For the Our Healthy KC Eastside initiative, it truly takes a village.
The effort, designed to fight the spread of COVID-19 and bring access to health services in underserved communities, is being led by the University of Missouri-Kansas City and University Health. Together, these institutions work to educate, test and vaccinate citizens of Eastern Jackson County, Missouri. To make this possible requires numerous staff and student volunteers.
And helping to coordinate them are University Health’s Pam Bean and UMKC’s Cameron Lindsey.
“University Health is a leader in community health,” said Bean, associate administrator, ambulatory care at University Health. “We are the city’s hospital, so it was a natural fit to be part of this effort, to address misinformation and to advocate for and provide vaccinations”
Bean helps coordinate the staffing and operations at University Health’s walk-in COVID vaccination clinic, which is open Monday through Friday. She says based on the health system’s well-trained staff and connections, Jackson County reached out to the organization to come to the forefront of the race to slow the pandemic by providing information, COVID-19 testing and vaccinations.
“We had robust practices in place,” Bean says. “We were able to pull from existing staff and focus on outreach.”
Lindsey serves as Pharm.D. and chair of the division of pharmacy practice and administration at the UMKC School of Pharmacy. Her work involves identifying existing UMKC health sciences faculty, staff and students who can provide stop gap measures to meet the demand for vaccinations and health screenings, and provide accurate information.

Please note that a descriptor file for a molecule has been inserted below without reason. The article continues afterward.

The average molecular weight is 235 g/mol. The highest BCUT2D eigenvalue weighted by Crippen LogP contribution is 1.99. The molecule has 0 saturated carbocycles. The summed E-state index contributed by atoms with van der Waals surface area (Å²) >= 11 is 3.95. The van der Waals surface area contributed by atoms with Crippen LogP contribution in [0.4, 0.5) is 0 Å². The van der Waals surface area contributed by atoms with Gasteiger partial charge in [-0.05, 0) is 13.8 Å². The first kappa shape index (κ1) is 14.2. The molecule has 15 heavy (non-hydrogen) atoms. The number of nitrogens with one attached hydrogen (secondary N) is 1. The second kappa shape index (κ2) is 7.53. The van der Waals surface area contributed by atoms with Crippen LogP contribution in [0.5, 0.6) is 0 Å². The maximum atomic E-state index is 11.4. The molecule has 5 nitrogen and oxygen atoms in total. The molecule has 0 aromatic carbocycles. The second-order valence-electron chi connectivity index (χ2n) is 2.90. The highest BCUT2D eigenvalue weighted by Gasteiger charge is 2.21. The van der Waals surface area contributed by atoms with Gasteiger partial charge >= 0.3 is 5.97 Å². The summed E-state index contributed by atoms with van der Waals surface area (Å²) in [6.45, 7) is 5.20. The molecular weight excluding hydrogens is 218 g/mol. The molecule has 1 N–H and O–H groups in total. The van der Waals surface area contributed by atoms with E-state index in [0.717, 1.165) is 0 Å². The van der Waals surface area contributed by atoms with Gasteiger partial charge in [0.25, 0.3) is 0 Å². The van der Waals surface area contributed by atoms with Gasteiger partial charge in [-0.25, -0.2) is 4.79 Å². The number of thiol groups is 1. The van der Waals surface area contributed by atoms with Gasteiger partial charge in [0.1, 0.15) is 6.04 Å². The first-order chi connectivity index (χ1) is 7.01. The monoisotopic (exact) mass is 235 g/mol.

She has been involved in health care for vulnerable populations throughout her career. She became authorized to provide vaccines at UMKC and worked to operate weekly clinics beginning last winter. In addition, Lindsey secured close to $9 million in donated medications for the Shared Care Free Health Clinic. She also worked with Russell Melchert, dean of the UMKC school of pharmacy, and faculty at the School of Dentistry to provide additional services related to COVID, as well as dental, blood pressure, and diabetes screenings at the OHKCE events.
COVID has become personal for many people throughout Kansas City. Lindsey has lost both friends and family members to the virus. She says these events provide residents with valuable and accurate information on the disease. Even though not everyone will choose to receive a vaccination at an event, the clinics entice them to think about it. And many do get their vaccines.
“We have been able to raise vaccination rates, decrease hospitalizations and increase care for people with other chronic illnesses,” Lindsey said. “This initiative has provided an avenue for good, accurate messaging to help us build trust and help our clients feel comfortable. Ultimately, that helps people make the decision to get vaccinated despite their misgivings.”